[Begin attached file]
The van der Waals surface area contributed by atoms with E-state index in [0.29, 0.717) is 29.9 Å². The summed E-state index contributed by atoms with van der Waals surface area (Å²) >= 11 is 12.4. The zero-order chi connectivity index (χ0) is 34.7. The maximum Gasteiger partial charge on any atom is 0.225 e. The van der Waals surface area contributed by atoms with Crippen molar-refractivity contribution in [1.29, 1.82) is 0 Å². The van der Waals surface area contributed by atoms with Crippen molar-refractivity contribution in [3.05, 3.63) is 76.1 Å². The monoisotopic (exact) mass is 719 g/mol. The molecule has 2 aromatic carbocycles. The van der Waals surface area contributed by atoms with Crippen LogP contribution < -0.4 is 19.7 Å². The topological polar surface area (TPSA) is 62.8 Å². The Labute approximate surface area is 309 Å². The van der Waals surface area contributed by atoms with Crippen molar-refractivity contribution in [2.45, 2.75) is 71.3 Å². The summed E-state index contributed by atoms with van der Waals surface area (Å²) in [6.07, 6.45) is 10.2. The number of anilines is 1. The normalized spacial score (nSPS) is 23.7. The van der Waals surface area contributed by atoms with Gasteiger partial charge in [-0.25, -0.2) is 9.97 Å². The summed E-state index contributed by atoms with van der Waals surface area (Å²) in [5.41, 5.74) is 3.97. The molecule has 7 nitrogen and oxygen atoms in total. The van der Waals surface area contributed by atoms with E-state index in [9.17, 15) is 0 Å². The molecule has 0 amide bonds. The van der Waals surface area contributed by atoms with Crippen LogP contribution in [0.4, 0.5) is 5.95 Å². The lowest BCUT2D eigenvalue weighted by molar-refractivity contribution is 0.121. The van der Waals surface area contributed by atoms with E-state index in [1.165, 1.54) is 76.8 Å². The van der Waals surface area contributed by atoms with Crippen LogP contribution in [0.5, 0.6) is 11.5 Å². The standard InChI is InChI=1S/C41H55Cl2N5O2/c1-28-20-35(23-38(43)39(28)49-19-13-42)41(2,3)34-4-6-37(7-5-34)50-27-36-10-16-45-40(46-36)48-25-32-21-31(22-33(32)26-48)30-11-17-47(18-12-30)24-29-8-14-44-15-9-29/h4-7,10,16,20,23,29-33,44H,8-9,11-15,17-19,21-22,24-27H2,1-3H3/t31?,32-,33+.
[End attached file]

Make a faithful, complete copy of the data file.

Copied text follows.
The van der Waals surface area contributed by atoms with E-state index in [0.29, 0.717) is 29.9 Å². The summed E-state index contributed by atoms with van der Waals surface area (Å²) >= 11 is 12.4. The zero-order chi connectivity index (χ0) is 34.7. The maximum Gasteiger partial charge on any atom is 0.225 e. The van der Waals surface area contributed by atoms with Crippen molar-refractivity contribution in [1.29, 1.82) is 0 Å². The van der Waals surface area contributed by atoms with Crippen molar-refractivity contribution in [3.05, 3.63) is 76.1 Å². The monoisotopic (exact) mass is 719 g/mol. The molecule has 2 aromatic carbocycles. The van der Waals surface area contributed by atoms with Crippen LogP contribution < -0.4 is 19.7 Å². The topological polar surface area (TPSA) is 62.8 Å². The Labute approximate surface area is 309 Å². The van der Waals surface area contributed by atoms with Crippen molar-refractivity contribution in [2.45, 2.75) is 71.3 Å². The summed E-state index contributed by atoms with van der Waals surface area (Å²) in [6.07, 6.45) is 10.2. The number of anilines is 1. The normalized spacial score (nSPS) is 23.7. The van der Waals surface area contributed by atoms with Gasteiger partial charge in [-0.25, -0.2) is 9.97 Å². The summed E-state index contributed by atoms with van der Waals surface area (Å²) in [5.41, 5.74) is 3.97. The molecule has 7 nitrogen and oxygen atoms in total. The van der Waals surface area contributed by atoms with E-state index in [9.17, 15) is 0 Å². The molecule has 0 amide bonds. The van der Waals surface area contributed by atoms with Crippen LogP contribution in [0.4, 0.5) is 5.95 Å². The lowest BCUT2D eigenvalue weighted by molar-refractivity contribution is 0.121. The van der Waals surface area contributed by atoms with E-state index in [1.165, 1.54) is 76.8 Å². The van der Waals surface area contributed by atoms with Crippen LogP contribution in [0.5, 0.6) is 11.5 Å². The standard InChI is InChI=1S/C41H55Cl2N5O2/c1-28-20-35(23-38(43)39(28)49-19-13-42)41(2,3)34-4-6-37(7-5-34)50-27-36-10-16-45-40(46-36)48-25-32-21-31(22-33(32)26-48)30-11-17-47(18-12-30)24-29-8-14-44-15-9-29/h4-7,10,16,20,23,29-33,44H,8-9,11-15,17-19,21-22,24-27H2,1-3H3/t31?,32-,33+.